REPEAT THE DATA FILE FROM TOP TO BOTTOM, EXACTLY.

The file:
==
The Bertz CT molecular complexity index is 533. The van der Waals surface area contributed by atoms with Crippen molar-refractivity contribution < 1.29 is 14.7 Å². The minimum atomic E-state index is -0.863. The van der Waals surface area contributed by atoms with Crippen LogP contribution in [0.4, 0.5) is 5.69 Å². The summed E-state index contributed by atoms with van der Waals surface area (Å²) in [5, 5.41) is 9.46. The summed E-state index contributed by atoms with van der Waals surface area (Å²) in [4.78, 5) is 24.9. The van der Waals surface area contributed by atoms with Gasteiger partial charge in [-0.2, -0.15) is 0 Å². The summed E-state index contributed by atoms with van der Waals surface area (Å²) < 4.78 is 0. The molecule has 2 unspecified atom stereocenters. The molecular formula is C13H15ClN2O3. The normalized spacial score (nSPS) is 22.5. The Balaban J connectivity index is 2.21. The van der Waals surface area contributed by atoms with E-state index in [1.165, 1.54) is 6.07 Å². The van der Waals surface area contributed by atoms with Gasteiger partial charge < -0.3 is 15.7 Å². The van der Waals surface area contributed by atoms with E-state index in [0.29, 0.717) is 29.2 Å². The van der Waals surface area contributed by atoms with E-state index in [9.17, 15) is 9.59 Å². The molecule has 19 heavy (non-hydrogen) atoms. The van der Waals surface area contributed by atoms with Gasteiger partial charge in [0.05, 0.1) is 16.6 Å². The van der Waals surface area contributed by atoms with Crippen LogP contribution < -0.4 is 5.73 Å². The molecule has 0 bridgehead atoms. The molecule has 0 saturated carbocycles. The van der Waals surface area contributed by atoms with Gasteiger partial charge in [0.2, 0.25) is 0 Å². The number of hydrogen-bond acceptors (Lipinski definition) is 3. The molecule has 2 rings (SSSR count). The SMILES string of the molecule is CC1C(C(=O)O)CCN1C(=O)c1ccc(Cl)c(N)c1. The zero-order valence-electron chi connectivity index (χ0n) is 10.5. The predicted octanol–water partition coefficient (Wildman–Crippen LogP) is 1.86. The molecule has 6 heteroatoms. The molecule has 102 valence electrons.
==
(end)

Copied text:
The Bertz CT molecular complexity index is 533. The van der Waals surface area contributed by atoms with Crippen molar-refractivity contribution < 1.29 is 14.7 Å². The minimum atomic E-state index is -0.863. The van der Waals surface area contributed by atoms with Crippen LogP contribution in [0.4, 0.5) is 5.69 Å². The summed E-state index contributed by atoms with van der Waals surface area (Å²) in [5, 5.41) is 9.46. The summed E-state index contributed by atoms with van der Waals surface area (Å²) in [4.78, 5) is 24.9. The van der Waals surface area contributed by atoms with Gasteiger partial charge in [-0.2, -0.15) is 0 Å². The summed E-state index contributed by atoms with van der Waals surface area (Å²) < 4.78 is 0. The molecule has 2 unspecified atom stereocenters. The molecular formula is C13H15ClN2O3. The normalized spacial score (nSPS) is 22.5. The Balaban J connectivity index is 2.21. The van der Waals surface area contributed by atoms with E-state index in [1.165, 1.54) is 6.07 Å². The van der Waals surface area contributed by atoms with Gasteiger partial charge < -0.3 is 15.7 Å². The van der Waals surface area contributed by atoms with E-state index in [0.29, 0.717) is 29.2 Å². The van der Waals surface area contributed by atoms with E-state index in [9.17, 15) is 9.59 Å². The molecule has 19 heavy (non-hydrogen) atoms. The van der Waals surface area contributed by atoms with Gasteiger partial charge in [0.05, 0.1) is 16.6 Å². The van der Waals surface area contributed by atoms with Crippen LogP contribution < -0.4 is 5.73 Å². The molecule has 0 bridgehead atoms. The molecule has 0 saturated carbocycles. The van der Waals surface area contributed by atoms with Gasteiger partial charge in [0.2, 0.25) is 0 Å². The number of hydrogen-bond acceptors (Lipinski definition) is 3. The molecule has 2 rings (SSSR count). The SMILES string of the molecule is CC1C(C(=O)O)CCN1C(=O)c1ccc(Cl)c(N)c1. The zero-order valence-electron chi connectivity index (χ0n) is 10.5. The predicted octanol–water partition coefficient (Wildman–Crippen LogP) is 1.86. The molecule has 6 heteroatoms. The molecule has 102 valence electrons.